MacLean said Bettman, Collins and deputy commissioner Bill Daly “had a huge say in how the show was run,” when it was operated by the CBC.

“That pressure was always there to acquiesce, to toe the company line and in some cases that might have been the league line,” MacLean said. “But I felt strongly about the importance of a healthy NHL Players’ Association. That was a difficult thing for both the CBC and the league to accept, always was. Nobody [at the CBC] was ever happy when I was treating a partner [with skepticism], a partner that thought they were more important than the NHLPA.”

Hockey Night survivors who fared better are play-by-play men Jim Hughson and Bob Cole, who will continue in those roles with Rogers along with holdover analysts Craig Simpson and Glenn Healy. Also moving to the new show are Scott Oake and Elliotte Friedman, although Oake will remain a CBC employee.

The situation for the rest of the on-air people is mixed. Kevin Weekes – who has the ability to be a good broadcaster but suffers from a problem common among ex-players in not doing his homework and in being reluctant to offend former peers – left for the NHL Network. P.J. Stock will be going to Rogers, but will have a smaller role on Hockey Night. Ditto for Kelly Hrudey, who will appear on the studio show on Saturday nights, but whose main job will be handling Calgary Flames games.

Host and reporter Andi Petrillo was dropped from the show and joined Weekes at the NHL Network. Also gone are play-by-play man Mark Lee and host-interviewer Steve Armitage, who were both laid off by the CBC.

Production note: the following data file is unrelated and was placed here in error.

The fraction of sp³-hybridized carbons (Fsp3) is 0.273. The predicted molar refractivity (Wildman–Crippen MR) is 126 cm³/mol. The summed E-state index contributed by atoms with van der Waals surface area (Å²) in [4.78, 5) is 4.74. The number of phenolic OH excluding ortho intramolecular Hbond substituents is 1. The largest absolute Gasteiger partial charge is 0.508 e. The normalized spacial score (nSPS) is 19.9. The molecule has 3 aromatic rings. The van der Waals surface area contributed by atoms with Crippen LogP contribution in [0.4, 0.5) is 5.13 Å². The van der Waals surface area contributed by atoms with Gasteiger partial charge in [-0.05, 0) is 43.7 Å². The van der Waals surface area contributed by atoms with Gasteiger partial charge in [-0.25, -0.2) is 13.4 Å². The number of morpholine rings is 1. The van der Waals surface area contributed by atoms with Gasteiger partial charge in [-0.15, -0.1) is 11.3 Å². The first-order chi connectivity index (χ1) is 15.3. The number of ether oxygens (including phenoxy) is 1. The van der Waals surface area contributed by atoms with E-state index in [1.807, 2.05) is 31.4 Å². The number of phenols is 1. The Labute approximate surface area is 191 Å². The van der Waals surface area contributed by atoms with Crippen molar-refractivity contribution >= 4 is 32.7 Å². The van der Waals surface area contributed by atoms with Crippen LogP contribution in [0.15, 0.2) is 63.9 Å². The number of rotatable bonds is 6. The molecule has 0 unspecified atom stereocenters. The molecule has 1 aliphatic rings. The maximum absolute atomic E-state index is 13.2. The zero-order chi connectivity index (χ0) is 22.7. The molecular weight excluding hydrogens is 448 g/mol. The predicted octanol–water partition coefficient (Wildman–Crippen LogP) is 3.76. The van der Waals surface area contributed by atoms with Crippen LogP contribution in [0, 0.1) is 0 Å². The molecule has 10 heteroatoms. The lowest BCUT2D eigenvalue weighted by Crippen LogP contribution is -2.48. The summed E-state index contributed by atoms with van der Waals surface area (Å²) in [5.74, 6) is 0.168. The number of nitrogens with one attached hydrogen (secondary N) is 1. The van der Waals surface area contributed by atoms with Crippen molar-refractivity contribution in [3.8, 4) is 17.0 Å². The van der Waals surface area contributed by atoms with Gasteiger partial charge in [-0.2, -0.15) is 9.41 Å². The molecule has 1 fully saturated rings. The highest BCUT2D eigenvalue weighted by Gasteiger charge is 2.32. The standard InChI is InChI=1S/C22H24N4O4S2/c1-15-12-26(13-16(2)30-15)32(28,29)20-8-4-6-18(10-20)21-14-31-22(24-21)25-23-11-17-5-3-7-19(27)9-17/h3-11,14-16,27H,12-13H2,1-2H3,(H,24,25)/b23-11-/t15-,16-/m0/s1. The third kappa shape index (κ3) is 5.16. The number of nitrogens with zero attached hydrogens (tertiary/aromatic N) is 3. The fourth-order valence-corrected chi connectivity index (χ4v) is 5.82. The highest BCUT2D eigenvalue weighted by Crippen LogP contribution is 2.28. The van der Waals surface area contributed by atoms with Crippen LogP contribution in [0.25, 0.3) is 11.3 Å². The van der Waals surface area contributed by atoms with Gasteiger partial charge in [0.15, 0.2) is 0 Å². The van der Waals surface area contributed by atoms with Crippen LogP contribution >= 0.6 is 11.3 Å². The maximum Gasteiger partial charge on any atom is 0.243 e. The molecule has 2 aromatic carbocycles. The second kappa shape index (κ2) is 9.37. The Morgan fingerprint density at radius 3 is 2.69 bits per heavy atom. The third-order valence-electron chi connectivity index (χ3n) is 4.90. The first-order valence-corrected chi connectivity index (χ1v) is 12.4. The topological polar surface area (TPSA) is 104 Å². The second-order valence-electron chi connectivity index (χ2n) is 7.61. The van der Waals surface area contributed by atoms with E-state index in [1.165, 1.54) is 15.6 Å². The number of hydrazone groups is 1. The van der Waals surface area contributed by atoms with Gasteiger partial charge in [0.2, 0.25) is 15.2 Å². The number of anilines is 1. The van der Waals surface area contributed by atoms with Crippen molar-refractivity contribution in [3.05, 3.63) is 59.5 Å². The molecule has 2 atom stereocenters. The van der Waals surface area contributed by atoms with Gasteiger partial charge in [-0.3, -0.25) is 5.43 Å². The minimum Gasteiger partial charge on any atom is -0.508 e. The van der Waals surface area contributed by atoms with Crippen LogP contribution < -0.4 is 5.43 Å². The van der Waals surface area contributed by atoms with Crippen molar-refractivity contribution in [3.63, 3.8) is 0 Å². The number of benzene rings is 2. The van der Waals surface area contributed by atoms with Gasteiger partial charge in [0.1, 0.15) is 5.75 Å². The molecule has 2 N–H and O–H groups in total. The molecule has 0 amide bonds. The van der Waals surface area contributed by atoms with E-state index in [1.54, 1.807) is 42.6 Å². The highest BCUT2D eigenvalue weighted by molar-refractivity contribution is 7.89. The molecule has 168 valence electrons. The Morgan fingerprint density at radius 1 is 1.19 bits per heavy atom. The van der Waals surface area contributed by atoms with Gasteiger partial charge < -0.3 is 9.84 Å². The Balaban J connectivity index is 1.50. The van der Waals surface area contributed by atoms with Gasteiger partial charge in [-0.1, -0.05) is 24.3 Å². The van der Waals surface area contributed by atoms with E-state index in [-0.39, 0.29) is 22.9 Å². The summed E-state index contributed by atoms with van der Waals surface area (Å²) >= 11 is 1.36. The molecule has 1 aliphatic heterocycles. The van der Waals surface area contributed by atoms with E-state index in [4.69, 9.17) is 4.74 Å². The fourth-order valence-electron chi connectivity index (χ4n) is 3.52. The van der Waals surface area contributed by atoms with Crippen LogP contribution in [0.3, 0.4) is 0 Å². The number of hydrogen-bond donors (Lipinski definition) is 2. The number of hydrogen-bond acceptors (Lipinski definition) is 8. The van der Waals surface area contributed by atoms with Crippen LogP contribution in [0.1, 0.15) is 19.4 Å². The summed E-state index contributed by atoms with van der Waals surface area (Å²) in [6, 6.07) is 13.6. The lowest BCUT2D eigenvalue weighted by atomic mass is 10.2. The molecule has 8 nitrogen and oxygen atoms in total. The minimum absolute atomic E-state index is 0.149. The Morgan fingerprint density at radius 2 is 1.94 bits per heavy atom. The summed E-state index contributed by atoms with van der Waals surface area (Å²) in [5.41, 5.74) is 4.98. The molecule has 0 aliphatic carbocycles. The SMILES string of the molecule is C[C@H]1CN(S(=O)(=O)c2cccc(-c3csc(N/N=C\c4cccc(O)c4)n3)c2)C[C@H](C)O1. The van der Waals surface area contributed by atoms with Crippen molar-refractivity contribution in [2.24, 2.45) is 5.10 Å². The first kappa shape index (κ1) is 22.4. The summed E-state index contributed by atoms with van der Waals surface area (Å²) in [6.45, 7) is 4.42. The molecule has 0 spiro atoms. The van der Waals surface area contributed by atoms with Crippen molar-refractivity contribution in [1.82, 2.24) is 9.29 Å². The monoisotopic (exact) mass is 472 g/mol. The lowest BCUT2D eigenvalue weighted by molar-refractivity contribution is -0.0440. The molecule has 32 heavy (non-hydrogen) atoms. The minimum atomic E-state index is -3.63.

Joining the Hockey Night on-air crew is Tara Slone, who will appear on MacLean’s hometown hockey segments. She was hired away from City’s Breakfast Television show in Calgary. Sportsnet regulars Nick Kypreos and Doug MacLean will also show up as Hockey Night commentators.

Most of the major behind-the-scenes players will keep their roles, although some, such as Hockey Night executive producer Joel Darling, will remain CBC employees. Sherali Najak will also stay with the CBC but continue as the producer of the marquee Saturday game.

Cole is happy with how things turned out since he dreads the thought of retirement even though he turned 81 in June. Whispers were getting louder about a further reduction in his role if the CBC kept the show. Then Moore signed Cole for a year under Rogers and said he would be willing to keep one of Canada’s favourite broadcasters beyond that as long as he was up for it.

“I’m excited, really,” Cole said. “It’s a little shot in the arm. It’s pretty nice when they look at your work and say, ‘He hasn’t screwed up much, he sounds okay.’ I’d go nuts, I really would, if someone all of a sudden said you’re not doing it.”

As for MacLean, he will now work well into Saturday night on Coach’s Corner, then either jump on a red-eye flight or an early morning one to get to small towns across the country by Sunday afternoon. He also lost a strong behind-the-scenes influence on Hockey Night, one MacLean always protested he did not have even as his co-workers insisted otherwise.

But, MacLean says, his differences with Bettman were never “that important, other than I think it was a bit of an anchor in my career. My hero was Lewis Lapham and his basic point was always one I lived by: I’m not going to trade in the ability to think for myself for a five-star hotel or a nice job where everybody knows your name.”